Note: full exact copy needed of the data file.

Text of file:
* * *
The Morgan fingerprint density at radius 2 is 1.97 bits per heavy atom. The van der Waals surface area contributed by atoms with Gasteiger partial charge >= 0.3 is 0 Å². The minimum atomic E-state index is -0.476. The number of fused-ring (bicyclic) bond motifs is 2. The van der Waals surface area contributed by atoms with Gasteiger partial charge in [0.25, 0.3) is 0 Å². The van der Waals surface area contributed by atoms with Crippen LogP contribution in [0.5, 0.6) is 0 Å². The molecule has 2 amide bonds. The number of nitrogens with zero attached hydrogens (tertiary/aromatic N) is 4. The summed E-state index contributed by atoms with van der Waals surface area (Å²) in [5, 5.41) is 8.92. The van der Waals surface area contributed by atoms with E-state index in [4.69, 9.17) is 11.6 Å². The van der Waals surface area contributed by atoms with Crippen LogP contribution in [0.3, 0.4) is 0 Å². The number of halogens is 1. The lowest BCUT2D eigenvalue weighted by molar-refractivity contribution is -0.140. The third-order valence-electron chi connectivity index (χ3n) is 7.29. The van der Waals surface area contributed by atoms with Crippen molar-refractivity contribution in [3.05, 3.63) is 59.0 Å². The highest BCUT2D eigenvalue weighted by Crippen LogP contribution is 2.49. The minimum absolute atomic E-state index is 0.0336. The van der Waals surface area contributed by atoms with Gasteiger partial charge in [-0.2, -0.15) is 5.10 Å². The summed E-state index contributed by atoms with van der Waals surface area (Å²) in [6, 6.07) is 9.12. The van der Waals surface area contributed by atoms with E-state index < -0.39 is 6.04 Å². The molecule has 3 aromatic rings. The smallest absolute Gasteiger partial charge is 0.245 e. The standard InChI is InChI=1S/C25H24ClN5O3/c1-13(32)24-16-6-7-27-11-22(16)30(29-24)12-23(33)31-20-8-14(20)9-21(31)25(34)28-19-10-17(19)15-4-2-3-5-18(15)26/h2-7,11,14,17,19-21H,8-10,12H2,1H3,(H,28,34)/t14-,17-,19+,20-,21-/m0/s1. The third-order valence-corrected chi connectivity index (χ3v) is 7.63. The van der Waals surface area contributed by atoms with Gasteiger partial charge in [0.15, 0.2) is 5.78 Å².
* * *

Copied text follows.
The Morgan fingerprint density at radius 2 is 1.97 bits per heavy atom. The van der Waals surface area contributed by atoms with Gasteiger partial charge >= 0.3 is 0 Å². The minimum atomic E-state index is -0.476. The number of fused-ring (bicyclic) bond motifs is 2. The van der Waals surface area contributed by atoms with Gasteiger partial charge in [0.25, 0.3) is 0 Å². The van der Waals surface area contributed by atoms with Crippen LogP contribution in [0.5, 0.6) is 0 Å². The molecule has 2 amide bonds. The number of nitrogens with zero attached hydrogens (tertiary/aromatic N) is 4. The summed E-state index contributed by atoms with van der Waals surface area (Å²) in [5, 5.41) is 8.92. The van der Waals surface area contributed by atoms with E-state index in [4.69, 9.17) is 11.6 Å². The van der Waals surface area contributed by atoms with Crippen LogP contribution in [0.3, 0.4) is 0 Å². The number of halogens is 1. The lowest BCUT2D eigenvalue weighted by molar-refractivity contribution is -0.140. The third-order valence-electron chi connectivity index (χ3n) is 7.29. The van der Waals surface area contributed by atoms with Crippen molar-refractivity contribution in [3.05, 3.63) is 59.0 Å². The highest BCUT2D eigenvalue weighted by Crippen LogP contribution is 2.49. The minimum absolute atomic E-state index is 0.0336. The van der Waals surface area contributed by atoms with Gasteiger partial charge in [-0.2, -0.15) is 5.10 Å². The summed E-state index contributed by atoms with van der Waals surface area (Å²) in [6, 6.07) is 9.12. The van der Waals surface area contributed by atoms with E-state index < -0.39 is 6.04 Å². The molecule has 3 aromatic rings. The smallest absolute Gasteiger partial charge is 0.245 e. The standard InChI is InChI=1S/C25H24ClN5O3/c1-13(32)24-16-6-7-27-11-22(16)30(29-24)12-23(33)31-20-8-14(20)9-21(31)25(34)28-19-10-17(19)15-4-2-3-5-18(15)26/h2-7,11,14,17,19-21H,8-10,12H2,1H3,(H,28,34)/t14-,17-,19+,20-,21-/m0/s1. The third-order valence-corrected chi connectivity index (χ3v) is 7.63. The van der Waals surface area contributed by atoms with Gasteiger partial charge in [0.15, 0.2) is 5.78 Å².